collaborate with the American microbiologist Lynn Margulis that the
full theory began to take shape. Margulis was studying the processes
by which living organisms produce and remove gases from the
atmosphere. In particular she was examining the role of microbes
which live in the Earthís soil. Working together, they
managed to uncover a number of feedback loops which could act as
An example is the carbon dioxide cycle. Volcanoes constantly produce
massive quantities of carbon dioxide. Since carbon dioxide is a
greenhouse gas, it tends to warm the planet. If left unchecked, it
would make the Earth too warm to support life. While plants and
animals take in and expel carbon dioxide through life processes such
as photosynthesis, respiration and decay, these processes remain in
balance and donít affect the net amount of the gas. Therefore there
must be another mechanism.
One process by which carbon dioxide is removed from the atmosphere
is rock weathering, where rainwater and carbon dioxide combine with
rocks to form carbonates. Lovelock, Margulis and others discovered
that the process is greatly accelerated by the presence of soil
bacteria. The carbonates are washed away into the ocean, where
microscopic algae use them to make tiny shells. When the algae die,
their shells sink to the bottom of the ocean, forming limestone
sediments. Limestone is so heavy that it gradually sinks underneath
the Earthís mantle, where it melts. Eventually some of the carbon
dioxide contained in the limestone will be fed back into the
atmosphere through another volcano.
Since the soil bacteria are more active in high temperatures, the
removal of carbon dioxide is accelerated when the planet is hot.
This has the effect of cooling the planet. Therefore the whole
massive cycle forms a feedback loop. Lovelock and Margulis
identified a number of other feedback loops which operate in a
similar way. An interesting feature of these loops is that, like the
carbon dioxide cycle, they often combine living and non-living
The importance of biological processes on the planet was pointed out
by the Russian scientist Vernadsky, who as early as 1929 said:
"Life appears as a great, permanent and continuous infringer on the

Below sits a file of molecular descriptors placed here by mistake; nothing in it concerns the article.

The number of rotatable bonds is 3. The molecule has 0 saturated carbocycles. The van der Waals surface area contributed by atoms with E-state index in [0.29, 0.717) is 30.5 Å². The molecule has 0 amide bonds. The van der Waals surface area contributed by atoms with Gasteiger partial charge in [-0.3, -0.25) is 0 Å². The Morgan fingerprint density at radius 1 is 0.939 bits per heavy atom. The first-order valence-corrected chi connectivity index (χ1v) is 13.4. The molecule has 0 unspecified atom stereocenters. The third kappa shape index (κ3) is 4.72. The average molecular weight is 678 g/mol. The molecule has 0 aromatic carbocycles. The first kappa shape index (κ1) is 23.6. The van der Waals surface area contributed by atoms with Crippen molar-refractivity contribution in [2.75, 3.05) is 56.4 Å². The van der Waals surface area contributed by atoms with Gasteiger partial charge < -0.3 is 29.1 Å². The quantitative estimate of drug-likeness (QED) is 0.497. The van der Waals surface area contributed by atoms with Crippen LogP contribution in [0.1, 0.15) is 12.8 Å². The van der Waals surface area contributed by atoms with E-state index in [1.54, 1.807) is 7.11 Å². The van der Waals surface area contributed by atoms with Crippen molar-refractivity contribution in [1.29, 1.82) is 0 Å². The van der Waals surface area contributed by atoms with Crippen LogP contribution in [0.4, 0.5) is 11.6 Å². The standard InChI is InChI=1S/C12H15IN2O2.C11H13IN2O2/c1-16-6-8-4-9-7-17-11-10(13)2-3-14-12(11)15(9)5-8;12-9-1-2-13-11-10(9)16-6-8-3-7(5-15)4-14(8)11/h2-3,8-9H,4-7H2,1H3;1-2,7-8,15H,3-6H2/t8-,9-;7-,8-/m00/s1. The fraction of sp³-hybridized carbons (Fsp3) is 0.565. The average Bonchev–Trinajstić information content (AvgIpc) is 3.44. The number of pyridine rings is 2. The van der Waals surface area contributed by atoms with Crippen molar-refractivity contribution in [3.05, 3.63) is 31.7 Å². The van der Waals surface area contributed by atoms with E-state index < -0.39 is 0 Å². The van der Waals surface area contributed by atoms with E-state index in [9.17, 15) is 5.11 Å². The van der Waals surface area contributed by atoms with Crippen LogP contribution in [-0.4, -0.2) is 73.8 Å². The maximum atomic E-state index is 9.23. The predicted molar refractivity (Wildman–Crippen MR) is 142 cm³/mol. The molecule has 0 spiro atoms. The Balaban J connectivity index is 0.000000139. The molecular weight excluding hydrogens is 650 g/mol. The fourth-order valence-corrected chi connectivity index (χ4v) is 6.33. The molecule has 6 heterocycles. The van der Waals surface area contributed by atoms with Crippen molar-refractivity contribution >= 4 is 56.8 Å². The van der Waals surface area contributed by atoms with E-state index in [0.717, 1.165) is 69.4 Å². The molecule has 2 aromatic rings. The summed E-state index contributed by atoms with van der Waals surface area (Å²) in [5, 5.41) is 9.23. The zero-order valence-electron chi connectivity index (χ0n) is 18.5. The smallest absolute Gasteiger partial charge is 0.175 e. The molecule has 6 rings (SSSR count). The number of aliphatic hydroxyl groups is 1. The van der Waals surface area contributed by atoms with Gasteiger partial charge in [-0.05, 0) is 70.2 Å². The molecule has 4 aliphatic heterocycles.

chemical ídead-hardnessí of our planetís surface ... Life therefore
is not an external and accidental development on the terrestrial
surface. Rather, it is intimately related to the constitution of the
Earthís crust, forms part of its mechanism, and performs in this
mechanism functions of paramount importance, without which it would
not be able to exist." (1929)
Vernadsky showed, for example, that living organisms are the primary
transformer of solar energy to chemical energy, and stressed the
importance of biotransport systems. An example of a biotransport
system is birds which feed on marine life, hence transferring an
enormous amount of matter from the oceans back to the land. In order
to understand how the planet works, one has to take into account the
effect of life - exactly what Lovelock says.
Gaia Hypothesis immediately created a lot of interest. The idea
that the Earth was alive had been expressed several times before,
but it gained special resonance in the early 60ís because of the
space flights which allowed the Earth to be viewed for the first
time as a complete entity from outer space. In a way these
photographs were to the Gaia idea what computers were to chaos
theory; they allowed one to see what was going on, and therefore
brought the subject alive to a great many people.
The intellectual climate was also becoming amenable. A lot of work
was being done at that time on self-organizing systems. Ilya
Prirogine had been studying systems far from thermal or chemical
equilibrium which nevertheless showed a high degree of order, for
example the Belousov-Zhabotinskii reaction which produces amazing
periodic oscillations. He realized that there was a close
association between self-organization at states far from
equilibrium, and the nonlinearity of the system. This tied in well
with Lovelockís observation that the Earth is chemically far from
equilibrium, and the nonlinearity of the feedback loops such as the
carbon dioxide cycle.
Meanwhile the Chilean neuroscientists Maturana and Varela were
developing their autopoietic (literally self-making) definition of
life. There is no single definition of life that is accepted by all